"He always wanted to have the biggest office. In South
Africa you could have put a tennis court in his office," the
former colleague said. "He did like the trappings of power and
Davis is still known as "Big Mick", despite losing
considerable weight in the last couple of years. "He looks like
a different character," the first banker said.
With his new, leaner image, the former accountant who
qualified as South Africa's youngest professional cricket
umpire, is gearing up for a fresh round of dealmaking.
"CARDS CLOSE TO CHEST"
Davis shot up the corporate ranks as a young man, moving
from an accounting firm to South African power company, Eskom,
where he was made finance director in his early 30s. He quit to
join miner Gencor when he missed out on the top job at Eskom.
Over seven years, he and Brian Gilbertson reshaped Gencor,
bought Royal Dutch Shell's minerals business Billiton, listed it
in London and then eventually merged it with BHP in 2001.
"He is very much a visionary but he plays his cards
extremely close to his chest," said the first banker.
The biggest hurdle to his ambitions now could be that BHP is
unlikely to sell for less than full value, especially as it is
considering spinning off unwanted assets into a separately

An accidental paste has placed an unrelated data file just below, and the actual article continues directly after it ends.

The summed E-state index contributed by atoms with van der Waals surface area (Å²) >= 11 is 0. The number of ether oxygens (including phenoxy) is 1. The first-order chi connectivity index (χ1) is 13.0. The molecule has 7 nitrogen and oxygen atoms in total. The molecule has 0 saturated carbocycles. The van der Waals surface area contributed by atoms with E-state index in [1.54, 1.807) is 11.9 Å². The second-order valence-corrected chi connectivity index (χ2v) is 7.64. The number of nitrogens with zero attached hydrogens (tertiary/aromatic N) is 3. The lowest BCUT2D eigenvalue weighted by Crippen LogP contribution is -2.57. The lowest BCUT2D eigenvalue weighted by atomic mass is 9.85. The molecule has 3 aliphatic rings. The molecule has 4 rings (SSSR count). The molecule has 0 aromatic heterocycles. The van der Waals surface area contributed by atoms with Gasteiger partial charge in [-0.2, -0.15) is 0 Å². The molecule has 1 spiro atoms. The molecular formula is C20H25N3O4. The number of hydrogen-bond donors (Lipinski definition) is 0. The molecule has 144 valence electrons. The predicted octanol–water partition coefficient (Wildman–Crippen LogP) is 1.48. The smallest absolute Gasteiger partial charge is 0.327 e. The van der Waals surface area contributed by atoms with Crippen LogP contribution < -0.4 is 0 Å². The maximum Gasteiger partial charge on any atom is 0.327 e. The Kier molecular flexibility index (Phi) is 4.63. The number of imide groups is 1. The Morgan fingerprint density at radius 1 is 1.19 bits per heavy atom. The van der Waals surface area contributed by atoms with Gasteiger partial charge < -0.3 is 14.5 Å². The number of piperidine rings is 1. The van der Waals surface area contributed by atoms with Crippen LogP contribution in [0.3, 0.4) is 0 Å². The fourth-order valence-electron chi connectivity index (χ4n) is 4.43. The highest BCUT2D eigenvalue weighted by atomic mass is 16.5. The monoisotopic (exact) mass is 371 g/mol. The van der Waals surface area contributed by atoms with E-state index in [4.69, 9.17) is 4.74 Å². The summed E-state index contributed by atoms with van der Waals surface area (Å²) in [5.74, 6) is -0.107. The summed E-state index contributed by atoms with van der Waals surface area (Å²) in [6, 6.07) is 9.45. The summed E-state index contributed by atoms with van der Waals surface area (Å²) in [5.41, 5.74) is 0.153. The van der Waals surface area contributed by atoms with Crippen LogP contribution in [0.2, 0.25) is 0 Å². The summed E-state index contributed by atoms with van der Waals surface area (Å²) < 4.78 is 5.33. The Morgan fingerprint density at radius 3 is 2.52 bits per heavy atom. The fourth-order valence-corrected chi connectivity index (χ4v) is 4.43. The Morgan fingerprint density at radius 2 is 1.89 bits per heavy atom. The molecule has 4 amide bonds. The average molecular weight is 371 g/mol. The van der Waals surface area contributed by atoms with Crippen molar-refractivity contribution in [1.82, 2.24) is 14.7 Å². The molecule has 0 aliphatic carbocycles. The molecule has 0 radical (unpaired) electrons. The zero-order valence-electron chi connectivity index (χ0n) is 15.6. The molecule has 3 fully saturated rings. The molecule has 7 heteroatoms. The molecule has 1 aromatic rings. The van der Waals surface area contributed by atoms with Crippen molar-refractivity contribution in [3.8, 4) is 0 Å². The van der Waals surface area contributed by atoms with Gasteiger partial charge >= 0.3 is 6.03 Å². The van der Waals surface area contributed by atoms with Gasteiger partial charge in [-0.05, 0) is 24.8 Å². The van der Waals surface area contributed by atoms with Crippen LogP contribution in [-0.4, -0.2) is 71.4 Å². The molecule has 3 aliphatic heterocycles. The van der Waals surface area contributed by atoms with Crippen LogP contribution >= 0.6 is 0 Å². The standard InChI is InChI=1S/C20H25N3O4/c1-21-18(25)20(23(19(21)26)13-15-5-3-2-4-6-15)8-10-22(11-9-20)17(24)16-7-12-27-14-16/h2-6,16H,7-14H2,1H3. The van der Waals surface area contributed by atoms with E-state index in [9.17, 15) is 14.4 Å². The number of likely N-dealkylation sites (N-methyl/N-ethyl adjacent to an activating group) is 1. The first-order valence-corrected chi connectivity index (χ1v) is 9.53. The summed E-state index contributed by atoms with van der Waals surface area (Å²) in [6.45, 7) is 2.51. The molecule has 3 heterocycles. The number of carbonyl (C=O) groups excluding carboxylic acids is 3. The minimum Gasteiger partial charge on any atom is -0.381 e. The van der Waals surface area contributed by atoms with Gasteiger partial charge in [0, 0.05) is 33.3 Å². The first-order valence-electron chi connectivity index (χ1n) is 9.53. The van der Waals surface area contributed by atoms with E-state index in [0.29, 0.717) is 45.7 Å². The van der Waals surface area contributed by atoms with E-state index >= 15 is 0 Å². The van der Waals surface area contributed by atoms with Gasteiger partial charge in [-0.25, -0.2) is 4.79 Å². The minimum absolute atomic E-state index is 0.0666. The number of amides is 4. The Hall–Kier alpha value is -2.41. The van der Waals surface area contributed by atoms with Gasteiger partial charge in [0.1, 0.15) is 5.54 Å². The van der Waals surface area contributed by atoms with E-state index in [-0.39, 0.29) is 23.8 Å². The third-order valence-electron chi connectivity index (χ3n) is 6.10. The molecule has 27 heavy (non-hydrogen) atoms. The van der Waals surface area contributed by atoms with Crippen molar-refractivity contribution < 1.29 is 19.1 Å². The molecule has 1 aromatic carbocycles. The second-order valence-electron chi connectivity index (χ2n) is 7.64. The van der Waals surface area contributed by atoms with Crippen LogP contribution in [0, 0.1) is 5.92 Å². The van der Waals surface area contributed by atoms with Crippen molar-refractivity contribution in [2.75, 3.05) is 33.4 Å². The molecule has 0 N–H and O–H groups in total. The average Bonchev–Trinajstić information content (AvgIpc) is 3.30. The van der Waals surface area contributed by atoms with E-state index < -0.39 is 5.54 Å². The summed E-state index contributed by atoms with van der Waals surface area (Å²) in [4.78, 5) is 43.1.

listed company if it does not get a satisfactory offer.
"The thing about BHP is they're in a position now where they
are not forced sellers of anything," said Brenton Saunders, a
portfolio manager at BT Investment Management.
"The flip side of that coin is it's going to be hard for
anybody to buy (the assets) on the cheap."
Deutsche Bank values the assets expected to be on the
spin-off list at $12.3 billion, comprising BHP's nickel,
manganese, and alumina assets, the Cannington silver mine and
South African thermal coal assets.
Those who know Davis believe the element of the unexpected
could have a major say in the outcome of any agreement.
"I think he'll come out with a deal that will surprise
everybody," said the first banker. "Mick will come out with some
sort of structure where he'll make a lot of money for his
(Editing by Mike Collett-White)